Delicate Balance

Delicate Balance

By

Becky England Indian Trail Master Naturalist

 

 

As spring approaches many of us are planning gardens and flower beds if we have not already done so.With planning may come thoughts of fertilizers and soil amendment.  In Ellis and Navarro Counties we are blessed with the rich soil of the blackland prairies that needs little if any amendment.  Houston Black is a soil type found in a portion of our counties that has been deemed the “State Soil of Texas” due to its unique qualities found here in Texas.

The one thing that our soils  do need is loosening for aeration to allow for root growth and infiltration of moisture.  The addition of compost can help when dealing with vertisols, alfisols and mollisols, which are clays with varying degrees of parent material consisting of natric (sodic) or white clay material with shrink/swell potential.  These soils that are laden with clays will benefit from organic matter and the hidden macrobiotic world that it adds.   Before adding any fertilizers it is judicial to perform a soil analysis on the area you plan to amend.  If the properties of the soil are out of balance, nutrients will not be available for plant material.  We often think of the “big three”, nitrogen, phosphorous, and potassium but there are more than ten micronutrients that can determine the success of your garden.  Here in the blackland prairie, one may not have to fertilize at all depending on your specific location and the soil you have to work with.  Your local AgriLife Extension Office can provide you with all the information on soil testing.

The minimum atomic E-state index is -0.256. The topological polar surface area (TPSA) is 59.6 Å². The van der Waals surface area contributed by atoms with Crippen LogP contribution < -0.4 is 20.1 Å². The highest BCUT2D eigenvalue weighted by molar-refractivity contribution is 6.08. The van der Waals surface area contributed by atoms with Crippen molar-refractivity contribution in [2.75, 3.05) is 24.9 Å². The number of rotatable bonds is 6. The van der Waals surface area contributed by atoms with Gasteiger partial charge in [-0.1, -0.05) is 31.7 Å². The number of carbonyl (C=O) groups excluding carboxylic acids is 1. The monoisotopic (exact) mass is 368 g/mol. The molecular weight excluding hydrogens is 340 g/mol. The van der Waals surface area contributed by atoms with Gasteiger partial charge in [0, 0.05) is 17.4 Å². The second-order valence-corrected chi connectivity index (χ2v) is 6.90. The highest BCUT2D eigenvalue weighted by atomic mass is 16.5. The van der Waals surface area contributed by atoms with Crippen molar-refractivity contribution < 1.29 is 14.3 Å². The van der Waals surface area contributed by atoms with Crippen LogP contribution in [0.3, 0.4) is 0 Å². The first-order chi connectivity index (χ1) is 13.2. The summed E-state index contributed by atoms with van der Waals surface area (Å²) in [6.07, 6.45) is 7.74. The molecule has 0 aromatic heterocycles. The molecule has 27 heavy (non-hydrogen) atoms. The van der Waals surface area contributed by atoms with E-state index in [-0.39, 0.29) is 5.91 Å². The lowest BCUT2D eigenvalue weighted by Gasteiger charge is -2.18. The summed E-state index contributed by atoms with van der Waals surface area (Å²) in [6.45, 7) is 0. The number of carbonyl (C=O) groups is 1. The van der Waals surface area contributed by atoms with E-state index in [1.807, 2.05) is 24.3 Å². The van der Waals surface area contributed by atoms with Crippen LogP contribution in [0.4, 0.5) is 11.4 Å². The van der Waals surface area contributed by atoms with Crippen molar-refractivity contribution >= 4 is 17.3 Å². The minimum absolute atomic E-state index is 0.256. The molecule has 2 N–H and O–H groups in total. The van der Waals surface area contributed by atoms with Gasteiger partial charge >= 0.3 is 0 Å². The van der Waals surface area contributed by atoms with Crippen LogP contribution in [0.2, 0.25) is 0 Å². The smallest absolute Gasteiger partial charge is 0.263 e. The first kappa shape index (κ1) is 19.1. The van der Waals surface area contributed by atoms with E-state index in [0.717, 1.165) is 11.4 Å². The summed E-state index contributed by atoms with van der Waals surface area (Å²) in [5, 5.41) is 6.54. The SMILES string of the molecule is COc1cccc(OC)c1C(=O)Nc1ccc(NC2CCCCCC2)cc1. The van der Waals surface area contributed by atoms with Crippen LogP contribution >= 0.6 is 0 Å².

Another good reason for testing one’s soil and keeping a good balance of nutrients is keeping a healthy variety of plants growing when and where they should be.  When a soil is high in one nutrient it can be conducive to invasive plants that we do not desire and hostile to plant species we are trying to grow.  Once invasive species are established, sometimes herbicides are used thus causing chain reactions with undesirable outcomes.  Not only are plants affected by these chemicals but beneficial insects such as our pollinators, and desirable wildlife as well.  So as we imagine our lawns and gardens taking shape this spring and summer, let’s give our soil a little consideration.

 

For more information about Master Naturalists, call the AgriLife Extension Service at 972-825-5175 or e-mail ellis-tx@tamu.edu.

 

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